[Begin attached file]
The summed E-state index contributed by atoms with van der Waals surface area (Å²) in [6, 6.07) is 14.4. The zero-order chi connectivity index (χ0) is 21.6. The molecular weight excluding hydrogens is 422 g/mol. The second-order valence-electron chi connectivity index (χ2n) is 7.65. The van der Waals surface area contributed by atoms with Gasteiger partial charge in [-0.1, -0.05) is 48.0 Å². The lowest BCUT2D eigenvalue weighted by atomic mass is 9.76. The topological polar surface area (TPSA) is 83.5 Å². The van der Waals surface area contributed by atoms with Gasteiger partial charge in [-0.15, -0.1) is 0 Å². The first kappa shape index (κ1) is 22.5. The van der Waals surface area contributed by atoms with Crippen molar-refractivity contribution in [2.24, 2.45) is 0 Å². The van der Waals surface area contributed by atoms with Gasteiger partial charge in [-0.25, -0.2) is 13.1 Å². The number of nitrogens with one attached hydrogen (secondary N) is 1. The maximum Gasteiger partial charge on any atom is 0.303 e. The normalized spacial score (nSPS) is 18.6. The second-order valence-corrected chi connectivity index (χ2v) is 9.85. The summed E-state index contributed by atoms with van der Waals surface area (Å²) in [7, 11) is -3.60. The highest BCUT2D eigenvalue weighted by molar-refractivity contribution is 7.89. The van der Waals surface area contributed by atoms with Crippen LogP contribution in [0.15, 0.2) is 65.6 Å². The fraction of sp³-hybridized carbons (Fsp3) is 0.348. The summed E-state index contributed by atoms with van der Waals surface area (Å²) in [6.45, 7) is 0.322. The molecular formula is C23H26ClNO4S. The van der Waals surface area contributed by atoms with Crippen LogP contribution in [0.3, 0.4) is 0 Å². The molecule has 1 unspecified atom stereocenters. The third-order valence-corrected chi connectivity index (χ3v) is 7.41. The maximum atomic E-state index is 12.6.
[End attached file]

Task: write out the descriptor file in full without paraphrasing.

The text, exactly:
The summed E-state index contributed by atoms with van der Waals surface area (Å²) in [6, 6.07) is 14.4. The zero-order chi connectivity index (χ0) is 21.6. The molecular weight excluding hydrogens is 422 g/mol. The second-order valence-electron chi connectivity index (χ2n) is 7.65. The van der Waals surface area contributed by atoms with Gasteiger partial charge in [-0.1, -0.05) is 48.0 Å². The lowest BCUT2D eigenvalue weighted by atomic mass is 9.76. The topological polar surface area (TPSA) is 83.5 Å². The van der Waals surface area contributed by atoms with Gasteiger partial charge in [-0.15, -0.1) is 0 Å². The first kappa shape index (κ1) is 22.5. The van der Waals surface area contributed by atoms with Crippen molar-refractivity contribution in [2.24, 2.45) is 0 Å². The van der Waals surface area contributed by atoms with Gasteiger partial charge in [-0.25, -0.2) is 13.1 Å². The number of nitrogens with one attached hydrogen (secondary N) is 1. The maximum Gasteiger partial charge on any atom is 0.303 e. The normalized spacial score (nSPS) is 18.6. The second-order valence-corrected chi connectivity index (χ2v) is 9.85. The summed E-state index contributed by atoms with van der Waals surface area (Å²) in [7, 11) is -3.60. The highest BCUT2D eigenvalue weighted by molar-refractivity contribution is 7.89. The van der Waals surface area contributed by atoms with Crippen LogP contribution in [0.15, 0.2) is 65.6 Å². The fraction of sp³-hybridized carbons (Fsp3) is 0.348. The summed E-state index contributed by atoms with van der Waals surface area (Å²) in [6.45, 7) is 0.322. The molecular formula is C23H26ClNO4S. The van der Waals surface area contributed by atoms with Crippen LogP contribution in [0.3, 0.4) is 0 Å². The molecule has 1 unspecified atom stereocenters. The third-order valence-corrected chi connectivity index (χ3v) is 7.41. The maximum atomic E-state index is 12.6.